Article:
We’ve shared a lot about business continuity over the last 6 months, but what does it all mean in practice when you’re running the operational IT for large, complex, hybrid enterprise networks?
If you are certified to ISO9001 or ISO27001, you might remember that the question relating to business continuity planning asks, in so many words: ‘Do you have a plan?’ As long as a protocol of some form existed, the box could be ticked. But that ‘plan’ is something that a lot of large enterprises have had to rely on this year.
Complacency contributed to some issues. Budgeting priorities will have played a part, too, as always. But for many organisations, the pandemic has reordered priorities and identified tools and processes IT teams didn’t know they needed. Now we’re under more pressure than ever to monitor the business impact of COVID-19.
As the situation develops and new challenges arise, business continuity needs to leave the back page of your operations manual and come to the fore. You’re sure to have some form of business continuity plan filed away. There’s never been a more fitting time to get it off the shelf and quantify it into actual metrics. What do you need to understand to make it work?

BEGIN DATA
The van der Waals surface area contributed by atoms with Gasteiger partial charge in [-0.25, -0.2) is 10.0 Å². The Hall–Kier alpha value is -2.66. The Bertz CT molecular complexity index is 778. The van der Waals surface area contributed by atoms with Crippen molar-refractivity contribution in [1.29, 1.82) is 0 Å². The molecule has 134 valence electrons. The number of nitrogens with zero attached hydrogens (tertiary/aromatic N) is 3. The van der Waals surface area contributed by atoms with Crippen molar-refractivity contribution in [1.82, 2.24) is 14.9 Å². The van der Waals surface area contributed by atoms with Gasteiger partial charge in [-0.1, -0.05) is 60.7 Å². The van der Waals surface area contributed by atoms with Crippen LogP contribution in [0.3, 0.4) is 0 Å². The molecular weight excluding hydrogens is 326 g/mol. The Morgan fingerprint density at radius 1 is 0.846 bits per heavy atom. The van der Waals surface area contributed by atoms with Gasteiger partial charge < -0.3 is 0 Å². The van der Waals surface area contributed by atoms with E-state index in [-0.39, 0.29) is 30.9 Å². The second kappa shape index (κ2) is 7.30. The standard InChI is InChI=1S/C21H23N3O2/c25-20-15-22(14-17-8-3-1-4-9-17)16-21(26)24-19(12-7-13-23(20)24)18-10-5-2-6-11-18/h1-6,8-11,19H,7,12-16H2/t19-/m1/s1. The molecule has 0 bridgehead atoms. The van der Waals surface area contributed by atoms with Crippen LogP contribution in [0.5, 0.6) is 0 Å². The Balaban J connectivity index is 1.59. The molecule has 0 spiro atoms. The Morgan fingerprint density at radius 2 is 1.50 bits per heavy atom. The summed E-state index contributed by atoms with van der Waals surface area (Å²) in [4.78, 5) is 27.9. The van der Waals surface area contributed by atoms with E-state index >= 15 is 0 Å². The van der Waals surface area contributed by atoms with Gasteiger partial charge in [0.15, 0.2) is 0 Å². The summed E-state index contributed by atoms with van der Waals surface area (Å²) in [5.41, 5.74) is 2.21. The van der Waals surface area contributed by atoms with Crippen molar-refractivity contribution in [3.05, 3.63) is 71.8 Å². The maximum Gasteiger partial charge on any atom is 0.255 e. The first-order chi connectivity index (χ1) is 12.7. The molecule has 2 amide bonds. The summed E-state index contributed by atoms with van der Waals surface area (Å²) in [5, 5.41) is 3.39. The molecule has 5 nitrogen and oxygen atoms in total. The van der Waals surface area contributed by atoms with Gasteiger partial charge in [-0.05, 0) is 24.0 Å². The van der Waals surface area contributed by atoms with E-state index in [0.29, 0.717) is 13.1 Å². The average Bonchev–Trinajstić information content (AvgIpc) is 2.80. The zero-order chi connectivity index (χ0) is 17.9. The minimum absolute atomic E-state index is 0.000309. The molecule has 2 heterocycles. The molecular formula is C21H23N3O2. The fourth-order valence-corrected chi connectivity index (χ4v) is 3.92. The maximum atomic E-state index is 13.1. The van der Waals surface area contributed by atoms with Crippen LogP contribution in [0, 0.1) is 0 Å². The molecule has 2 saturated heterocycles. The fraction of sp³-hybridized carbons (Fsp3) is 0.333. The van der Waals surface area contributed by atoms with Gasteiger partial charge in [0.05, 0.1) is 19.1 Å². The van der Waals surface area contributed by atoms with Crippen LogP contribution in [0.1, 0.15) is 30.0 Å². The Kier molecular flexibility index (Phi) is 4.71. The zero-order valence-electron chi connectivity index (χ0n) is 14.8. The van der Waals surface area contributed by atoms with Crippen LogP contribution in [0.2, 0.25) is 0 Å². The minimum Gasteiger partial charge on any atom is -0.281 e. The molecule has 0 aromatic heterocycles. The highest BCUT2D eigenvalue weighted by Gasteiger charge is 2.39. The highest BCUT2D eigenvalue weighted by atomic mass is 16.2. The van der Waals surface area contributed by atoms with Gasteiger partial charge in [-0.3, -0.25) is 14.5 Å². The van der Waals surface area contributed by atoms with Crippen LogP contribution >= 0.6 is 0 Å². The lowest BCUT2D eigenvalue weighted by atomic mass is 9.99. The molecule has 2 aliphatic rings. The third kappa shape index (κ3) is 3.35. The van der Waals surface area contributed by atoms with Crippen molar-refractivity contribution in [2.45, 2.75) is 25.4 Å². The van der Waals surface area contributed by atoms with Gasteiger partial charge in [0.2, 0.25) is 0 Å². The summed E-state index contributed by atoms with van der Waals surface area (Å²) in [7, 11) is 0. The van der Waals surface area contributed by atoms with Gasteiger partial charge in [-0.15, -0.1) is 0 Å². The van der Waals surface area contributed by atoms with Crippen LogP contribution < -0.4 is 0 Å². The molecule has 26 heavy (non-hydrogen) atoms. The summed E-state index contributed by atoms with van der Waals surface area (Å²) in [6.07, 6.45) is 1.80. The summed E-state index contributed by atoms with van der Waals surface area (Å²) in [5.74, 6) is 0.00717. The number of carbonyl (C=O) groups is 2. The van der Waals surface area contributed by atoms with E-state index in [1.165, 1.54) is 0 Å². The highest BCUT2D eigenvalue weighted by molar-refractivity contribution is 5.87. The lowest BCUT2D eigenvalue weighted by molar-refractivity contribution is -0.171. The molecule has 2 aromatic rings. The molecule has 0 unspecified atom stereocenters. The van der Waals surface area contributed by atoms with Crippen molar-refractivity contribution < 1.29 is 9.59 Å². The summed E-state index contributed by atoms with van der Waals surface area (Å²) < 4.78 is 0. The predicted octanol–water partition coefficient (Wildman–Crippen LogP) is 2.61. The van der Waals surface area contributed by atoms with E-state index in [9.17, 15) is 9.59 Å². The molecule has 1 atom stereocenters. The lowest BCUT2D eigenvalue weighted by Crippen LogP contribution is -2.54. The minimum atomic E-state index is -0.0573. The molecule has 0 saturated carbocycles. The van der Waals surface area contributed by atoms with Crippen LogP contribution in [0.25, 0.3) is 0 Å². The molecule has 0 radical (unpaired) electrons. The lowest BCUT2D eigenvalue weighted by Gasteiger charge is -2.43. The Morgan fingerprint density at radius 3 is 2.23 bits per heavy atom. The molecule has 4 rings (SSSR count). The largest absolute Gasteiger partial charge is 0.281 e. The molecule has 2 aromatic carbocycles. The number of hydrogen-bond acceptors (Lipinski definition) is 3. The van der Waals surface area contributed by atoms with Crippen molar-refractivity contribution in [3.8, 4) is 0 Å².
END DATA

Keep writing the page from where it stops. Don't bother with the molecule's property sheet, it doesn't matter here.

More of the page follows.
A robust business continuity strategy will be based on how you keep providing a product or service to your customers, as well as maintaining the supply chains, systems and functions that mean you’re able to deliver those products or services. Everything should be made ready and operational just in case.
Once the plan is in operation, how will you measure performance and success? Your plan should have concrete objectives – queries resolved, applications processed, units delivered… While the plan’s in action, you can continuously measure how you are performing against these objectives.
There’s no template that fits every business, which is why a gap analysis will help at this point. When you’ve assessed the contributing factors, the gap analysis finds ways to extract all of the metrics you need and plug them into an appropriate dashboarding solution. Often this will involve too many SLAs to display them all together coherently.
Single pane of glass dashboarding – able to visualise at a glance, at a high level, information from multiple different tools – has proven very difficult to achieve. There are a number of tools on the market now that have started to gain some ground, but each has its own limitations. You’re welcome to talk to us about the different solutions that are out there and how to select the best one for your needs.
Continuity in a disaster is always going to be a challenge, whatever your industry or sector. But all enterprises need to be able to strategise and prepare for a worst-case scenario. If the current pandemic is anything to go by, future worst-case scenarios may be much worse than we’ve imagined. It’s impossible to remove all risk, but are you doing what you can to mitigate the risks that remain?
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